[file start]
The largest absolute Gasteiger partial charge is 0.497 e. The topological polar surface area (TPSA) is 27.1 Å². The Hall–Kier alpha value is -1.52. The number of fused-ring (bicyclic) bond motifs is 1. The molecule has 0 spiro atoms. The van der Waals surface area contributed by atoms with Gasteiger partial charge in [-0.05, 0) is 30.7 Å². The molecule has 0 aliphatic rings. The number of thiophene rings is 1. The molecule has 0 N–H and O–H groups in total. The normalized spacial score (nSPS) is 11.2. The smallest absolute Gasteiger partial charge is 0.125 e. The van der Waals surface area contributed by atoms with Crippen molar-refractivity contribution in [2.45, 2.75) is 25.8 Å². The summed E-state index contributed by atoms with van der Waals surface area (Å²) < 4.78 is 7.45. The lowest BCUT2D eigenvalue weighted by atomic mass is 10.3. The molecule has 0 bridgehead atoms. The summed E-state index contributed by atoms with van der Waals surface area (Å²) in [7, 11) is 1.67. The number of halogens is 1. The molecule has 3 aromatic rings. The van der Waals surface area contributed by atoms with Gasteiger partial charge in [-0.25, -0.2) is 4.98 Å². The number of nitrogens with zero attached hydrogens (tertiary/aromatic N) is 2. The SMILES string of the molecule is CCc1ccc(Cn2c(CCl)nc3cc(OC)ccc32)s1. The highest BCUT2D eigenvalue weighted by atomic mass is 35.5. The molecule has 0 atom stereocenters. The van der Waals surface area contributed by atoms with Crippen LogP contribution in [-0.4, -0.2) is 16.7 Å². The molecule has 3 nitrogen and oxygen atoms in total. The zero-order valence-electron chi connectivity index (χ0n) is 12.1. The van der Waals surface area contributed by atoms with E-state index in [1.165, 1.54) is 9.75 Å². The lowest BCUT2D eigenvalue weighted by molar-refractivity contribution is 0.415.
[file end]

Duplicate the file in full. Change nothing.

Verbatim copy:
The largest absolute Gasteiger partial charge is 0.497 e. The topological polar surface area (TPSA) is 27.1 Å². The Hall–Kier alpha value is -1.52. The number of fused-ring (bicyclic) bond motifs is 1. The molecule has 0 spiro atoms. The van der Waals surface area contributed by atoms with Gasteiger partial charge in [-0.05, 0) is 30.7 Å². The molecule has 0 aliphatic rings. The number of thiophene rings is 1. The molecule has 0 N–H and O–H groups in total. The normalized spacial score (nSPS) is 11.2. The smallest absolute Gasteiger partial charge is 0.125 e. The van der Waals surface area contributed by atoms with Crippen molar-refractivity contribution in [2.45, 2.75) is 25.8 Å². The summed E-state index contributed by atoms with van der Waals surface area (Å²) < 4.78 is 7.45. The lowest BCUT2D eigenvalue weighted by atomic mass is 10.3. The molecule has 0 bridgehead atoms. The summed E-state index contributed by atoms with van der Waals surface area (Å²) in [7, 11) is 1.67. The number of halogens is 1. The molecule has 3 aromatic rings. The van der Waals surface area contributed by atoms with Gasteiger partial charge in [-0.25, -0.2) is 4.98 Å². The number of nitrogens with zero attached hydrogens (tertiary/aromatic N) is 2. The SMILES string of the molecule is CCc1ccc(Cn2c(CCl)nc3cc(OC)ccc32)s1. The highest BCUT2D eigenvalue weighted by atomic mass is 35.5. The molecule has 0 atom stereocenters. The van der Waals surface area contributed by atoms with Crippen LogP contribution in [-0.4, -0.2) is 16.7 Å². The molecule has 3 nitrogen and oxygen atoms in total. The zero-order valence-electron chi connectivity index (χ0n) is 12.1. The van der Waals surface area contributed by atoms with E-state index in [1.165, 1.54) is 9.75 Å². The lowest BCUT2D eigenvalue weighted by molar-refractivity contribution is 0.415.